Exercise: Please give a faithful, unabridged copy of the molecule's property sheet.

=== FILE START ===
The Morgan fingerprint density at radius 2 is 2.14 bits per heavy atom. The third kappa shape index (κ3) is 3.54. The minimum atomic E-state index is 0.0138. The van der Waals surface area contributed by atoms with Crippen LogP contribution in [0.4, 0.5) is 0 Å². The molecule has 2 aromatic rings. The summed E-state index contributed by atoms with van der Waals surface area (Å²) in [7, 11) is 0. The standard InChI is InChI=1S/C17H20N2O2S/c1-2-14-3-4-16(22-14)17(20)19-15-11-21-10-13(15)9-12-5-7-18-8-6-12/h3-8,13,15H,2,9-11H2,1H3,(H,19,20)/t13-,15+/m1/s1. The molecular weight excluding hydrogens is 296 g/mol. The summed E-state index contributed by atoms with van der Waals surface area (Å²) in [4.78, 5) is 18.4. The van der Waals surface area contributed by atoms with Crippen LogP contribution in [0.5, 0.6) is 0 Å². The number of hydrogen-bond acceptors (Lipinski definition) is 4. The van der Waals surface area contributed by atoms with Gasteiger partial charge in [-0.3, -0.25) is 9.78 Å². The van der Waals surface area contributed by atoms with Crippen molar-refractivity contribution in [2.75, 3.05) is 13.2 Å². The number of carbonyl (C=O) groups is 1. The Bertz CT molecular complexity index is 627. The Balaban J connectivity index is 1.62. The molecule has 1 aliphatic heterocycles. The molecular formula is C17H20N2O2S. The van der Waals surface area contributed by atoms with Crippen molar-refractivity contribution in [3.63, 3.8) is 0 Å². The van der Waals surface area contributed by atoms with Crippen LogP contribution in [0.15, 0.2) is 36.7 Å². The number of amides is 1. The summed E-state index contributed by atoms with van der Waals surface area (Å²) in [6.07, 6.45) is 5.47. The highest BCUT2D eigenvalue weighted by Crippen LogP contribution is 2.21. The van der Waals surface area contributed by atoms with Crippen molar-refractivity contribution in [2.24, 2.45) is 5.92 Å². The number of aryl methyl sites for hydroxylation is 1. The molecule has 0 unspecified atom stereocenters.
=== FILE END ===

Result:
The Morgan fingerprint density at radius 2 is 2.14 bits per heavy atom. The third kappa shape index (κ3) is 3.54. The minimum atomic E-state index is 0.0138. The van der Waals surface area contributed by atoms with Crippen LogP contribution in [0.4, 0.5) is 0 Å². The molecule has 2 aromatic rings. The summed E-state index contributed by atoms with van der Waals surface area (Å²) in [7, 11) is 0. The standard InChI is InChI=1S/C17H20N2O2S/c1-2-14-3-4-16(22-14)17(20)19-15-11-21-10-13(15)9-12-5-7-18-8-6-12/h3-8,13,15H,2,9-11H2,1H3,(H,19,20)/t13-,15+/m1/s1. The molecular weight excluding hydrogens is 296 g/mol. The summed E-state index contributed by atoms with van der Waals surface area (Å²) in [4.78, 5) is 18.4. The van der Waals surface area contributed by atoms with Crippen LogP contribution in [0.5, 0.6) is 0 Å². The number of hydrogen-bond acceptors (Lipinski definition) is 4. The van der Waals surface area contributed by atoms with Gasteiger partial charge in [-0.3, -0.25) is 9.78 Å². The van der Waals surface area contributed by atoms with Crippen molar-refractivity contribution in [2.75, 3.05) is 13.2 Å². The number of carbonyl (C=O) groups is 1. The Bertz CT molecular complexity index is 627. The Balaban J connectivity index is 1.62. The molecule has 1 aliphatic heterocycles. The molecular formula is C17H20N2O2S. The van der Waals surface area contributed by atoms with Crippen molar-refractivity contribution in [3.63, 3.8) is 0 Å². The van der Waals surface area contributed by atoms with Crippen LogP contribution in [0.15, 0.2) is 36.7 Å². The number of amides is 1. The summed E-state index contributed by atoms with van der Waals surface area (Å²) in [6.07, 6.45) is 5.47. The highest BCUT2D eigenvalue weighted by Crippen LogP contribution is 2.21. The van der Waals surface area contributed by atoms with Crippen molar-refractivity contribution in [2.24, 2.45) is 5.92 Å². The number of aryl methyl sites for hydroxylation is 1. The molecule has 0 unspecified atom stereocenters.